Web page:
After several weeks of jostling, the candidates to replace Theresa May have begun officially launching their campaigns.
Eleven MPs are expected to put their name forward, and by July 22 they’ll be whittled down to one.
So how does the process work?
The race offically begins
Ms May resigned on Friday, and is no longer the head of the Conservative Party.
She’ll remain as interim Prime Minister and live at Downing Street until her successor is appointed.
At 5pm on June 10 there will be an official call for candidates from the 1922 Committee of Tory backbenchers, which is in charge of the leadership vote.
Anyone with leadership ambitions will need the support of eight MPs to put their name forward.
Elected by their peers
The race starts straight away.
On June 11 and 12 candidates will take part in hustings events. These are only for fellow Conservative MPs and no media will be allowed access.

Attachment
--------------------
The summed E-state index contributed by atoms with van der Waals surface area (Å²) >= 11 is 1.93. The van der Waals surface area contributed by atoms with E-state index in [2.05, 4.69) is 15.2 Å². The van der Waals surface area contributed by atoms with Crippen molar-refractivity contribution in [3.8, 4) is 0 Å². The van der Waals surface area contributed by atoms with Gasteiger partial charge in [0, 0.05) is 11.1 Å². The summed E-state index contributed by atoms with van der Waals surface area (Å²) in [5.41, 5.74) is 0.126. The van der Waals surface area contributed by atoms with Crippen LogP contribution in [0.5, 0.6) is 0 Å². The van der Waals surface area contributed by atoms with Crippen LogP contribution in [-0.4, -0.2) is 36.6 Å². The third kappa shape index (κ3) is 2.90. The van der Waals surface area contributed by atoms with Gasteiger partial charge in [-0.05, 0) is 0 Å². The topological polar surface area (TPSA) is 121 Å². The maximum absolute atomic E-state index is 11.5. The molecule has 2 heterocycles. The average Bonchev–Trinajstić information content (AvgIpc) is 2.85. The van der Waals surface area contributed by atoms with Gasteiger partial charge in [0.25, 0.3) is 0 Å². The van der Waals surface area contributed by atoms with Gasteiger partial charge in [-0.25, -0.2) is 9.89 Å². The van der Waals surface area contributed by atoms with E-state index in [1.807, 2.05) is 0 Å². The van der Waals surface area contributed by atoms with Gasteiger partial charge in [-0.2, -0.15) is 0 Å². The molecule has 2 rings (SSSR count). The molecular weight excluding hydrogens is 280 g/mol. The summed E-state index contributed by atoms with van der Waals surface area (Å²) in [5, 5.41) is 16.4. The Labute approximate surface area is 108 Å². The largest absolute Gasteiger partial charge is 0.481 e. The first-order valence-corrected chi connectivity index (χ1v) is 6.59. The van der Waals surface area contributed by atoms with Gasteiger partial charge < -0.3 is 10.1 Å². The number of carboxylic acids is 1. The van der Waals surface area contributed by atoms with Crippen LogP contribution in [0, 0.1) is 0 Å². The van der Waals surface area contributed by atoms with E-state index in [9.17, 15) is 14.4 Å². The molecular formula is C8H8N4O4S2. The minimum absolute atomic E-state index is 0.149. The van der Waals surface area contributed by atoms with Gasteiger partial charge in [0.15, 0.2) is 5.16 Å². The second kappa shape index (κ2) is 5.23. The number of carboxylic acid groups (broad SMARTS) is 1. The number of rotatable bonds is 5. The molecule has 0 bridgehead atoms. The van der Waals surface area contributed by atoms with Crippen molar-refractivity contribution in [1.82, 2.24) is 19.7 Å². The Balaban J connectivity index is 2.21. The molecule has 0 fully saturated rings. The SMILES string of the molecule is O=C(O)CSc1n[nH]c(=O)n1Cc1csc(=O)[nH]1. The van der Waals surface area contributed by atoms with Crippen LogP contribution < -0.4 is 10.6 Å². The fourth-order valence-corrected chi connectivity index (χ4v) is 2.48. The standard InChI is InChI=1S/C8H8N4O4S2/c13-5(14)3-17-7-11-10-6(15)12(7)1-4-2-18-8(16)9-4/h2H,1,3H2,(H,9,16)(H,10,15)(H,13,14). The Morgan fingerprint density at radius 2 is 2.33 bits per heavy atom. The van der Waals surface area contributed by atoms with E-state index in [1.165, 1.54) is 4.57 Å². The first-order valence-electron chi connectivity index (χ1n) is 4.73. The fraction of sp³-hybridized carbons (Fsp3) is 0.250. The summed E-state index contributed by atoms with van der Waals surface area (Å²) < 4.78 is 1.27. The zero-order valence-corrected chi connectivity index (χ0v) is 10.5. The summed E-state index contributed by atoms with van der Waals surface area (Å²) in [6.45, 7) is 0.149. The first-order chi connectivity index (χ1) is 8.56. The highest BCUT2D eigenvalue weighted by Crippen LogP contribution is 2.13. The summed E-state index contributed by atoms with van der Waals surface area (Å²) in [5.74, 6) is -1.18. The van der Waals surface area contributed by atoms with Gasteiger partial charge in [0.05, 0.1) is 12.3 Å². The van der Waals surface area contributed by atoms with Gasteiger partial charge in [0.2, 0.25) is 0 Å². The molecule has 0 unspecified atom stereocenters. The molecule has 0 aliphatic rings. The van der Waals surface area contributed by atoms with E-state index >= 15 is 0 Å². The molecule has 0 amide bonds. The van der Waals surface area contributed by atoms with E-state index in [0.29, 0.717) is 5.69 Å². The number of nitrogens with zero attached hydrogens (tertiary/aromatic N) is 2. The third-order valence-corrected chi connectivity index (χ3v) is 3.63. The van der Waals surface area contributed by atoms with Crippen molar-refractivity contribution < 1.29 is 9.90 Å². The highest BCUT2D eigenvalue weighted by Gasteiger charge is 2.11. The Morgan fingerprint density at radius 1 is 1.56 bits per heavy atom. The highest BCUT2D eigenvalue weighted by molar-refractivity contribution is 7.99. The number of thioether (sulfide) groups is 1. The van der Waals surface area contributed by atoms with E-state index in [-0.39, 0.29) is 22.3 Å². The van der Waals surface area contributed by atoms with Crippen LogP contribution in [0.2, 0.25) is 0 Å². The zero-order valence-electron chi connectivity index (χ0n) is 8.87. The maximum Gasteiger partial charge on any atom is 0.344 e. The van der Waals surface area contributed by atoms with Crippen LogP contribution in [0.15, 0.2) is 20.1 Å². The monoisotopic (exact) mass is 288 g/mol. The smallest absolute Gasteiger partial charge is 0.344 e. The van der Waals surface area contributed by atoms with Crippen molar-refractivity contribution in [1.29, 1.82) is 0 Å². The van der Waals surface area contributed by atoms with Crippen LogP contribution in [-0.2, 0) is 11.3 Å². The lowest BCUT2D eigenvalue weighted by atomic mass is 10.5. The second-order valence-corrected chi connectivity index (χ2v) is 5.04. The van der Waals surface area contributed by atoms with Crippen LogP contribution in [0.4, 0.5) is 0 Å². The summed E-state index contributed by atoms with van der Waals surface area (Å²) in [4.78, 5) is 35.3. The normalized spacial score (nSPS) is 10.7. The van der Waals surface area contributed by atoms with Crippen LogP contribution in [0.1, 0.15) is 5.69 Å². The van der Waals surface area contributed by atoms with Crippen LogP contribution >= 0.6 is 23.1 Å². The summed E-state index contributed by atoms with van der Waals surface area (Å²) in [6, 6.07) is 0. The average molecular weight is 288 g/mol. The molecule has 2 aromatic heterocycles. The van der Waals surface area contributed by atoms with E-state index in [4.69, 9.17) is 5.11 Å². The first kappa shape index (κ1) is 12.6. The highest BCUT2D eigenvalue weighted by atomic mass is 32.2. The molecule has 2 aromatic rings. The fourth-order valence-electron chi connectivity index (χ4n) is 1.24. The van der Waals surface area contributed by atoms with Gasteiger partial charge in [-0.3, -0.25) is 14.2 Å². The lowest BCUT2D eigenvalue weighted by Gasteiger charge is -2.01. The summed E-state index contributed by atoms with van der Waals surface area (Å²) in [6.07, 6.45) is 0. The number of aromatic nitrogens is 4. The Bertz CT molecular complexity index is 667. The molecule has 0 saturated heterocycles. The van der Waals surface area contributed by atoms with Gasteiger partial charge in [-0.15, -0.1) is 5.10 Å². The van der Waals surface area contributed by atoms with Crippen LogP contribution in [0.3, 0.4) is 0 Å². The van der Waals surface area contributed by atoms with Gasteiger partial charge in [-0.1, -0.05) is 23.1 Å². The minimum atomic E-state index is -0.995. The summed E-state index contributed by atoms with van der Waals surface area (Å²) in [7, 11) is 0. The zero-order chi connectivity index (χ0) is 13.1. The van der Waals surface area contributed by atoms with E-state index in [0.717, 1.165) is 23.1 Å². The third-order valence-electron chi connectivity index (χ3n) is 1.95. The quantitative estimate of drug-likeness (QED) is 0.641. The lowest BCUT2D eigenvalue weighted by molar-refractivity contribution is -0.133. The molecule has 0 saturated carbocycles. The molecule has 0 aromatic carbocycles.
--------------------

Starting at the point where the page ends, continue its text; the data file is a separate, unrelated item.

On June 13 the first round of voting takes place in Committee Room 14 in Parliament.
Candidates need the support of at least 17 MPs to move on to the next round.
They may also choose to drop out if they feel they don’t have a chance of victory.
From June 17 the remaining candidates take part in a second hustings event and a second round of voting.
This time candidates need the support of 33 MPs to avoid being knocked out.
If every candidate reaches this figure, the person with the lowest number of votes is removed.
These votes will continue through June 19 and 20 until only two candidates remain.
The MPs have then played their role, and the vote will move to the party members.
Taking it to the members
On June 22 the final two candidates will begin travelling across the country holding hustings events in front of party members.
There are around 124,000 Conservative Party members who all get a vote for the new leader.
Party members are expected to have sent in their postal ballot by 5pm on July 22, and the 1922 Committee may announce the new Prime Minister as quickly as the next day.
Ms May could then immediately resign as Prime Minister and hand the reins to her successor, or allow for a brief transition period.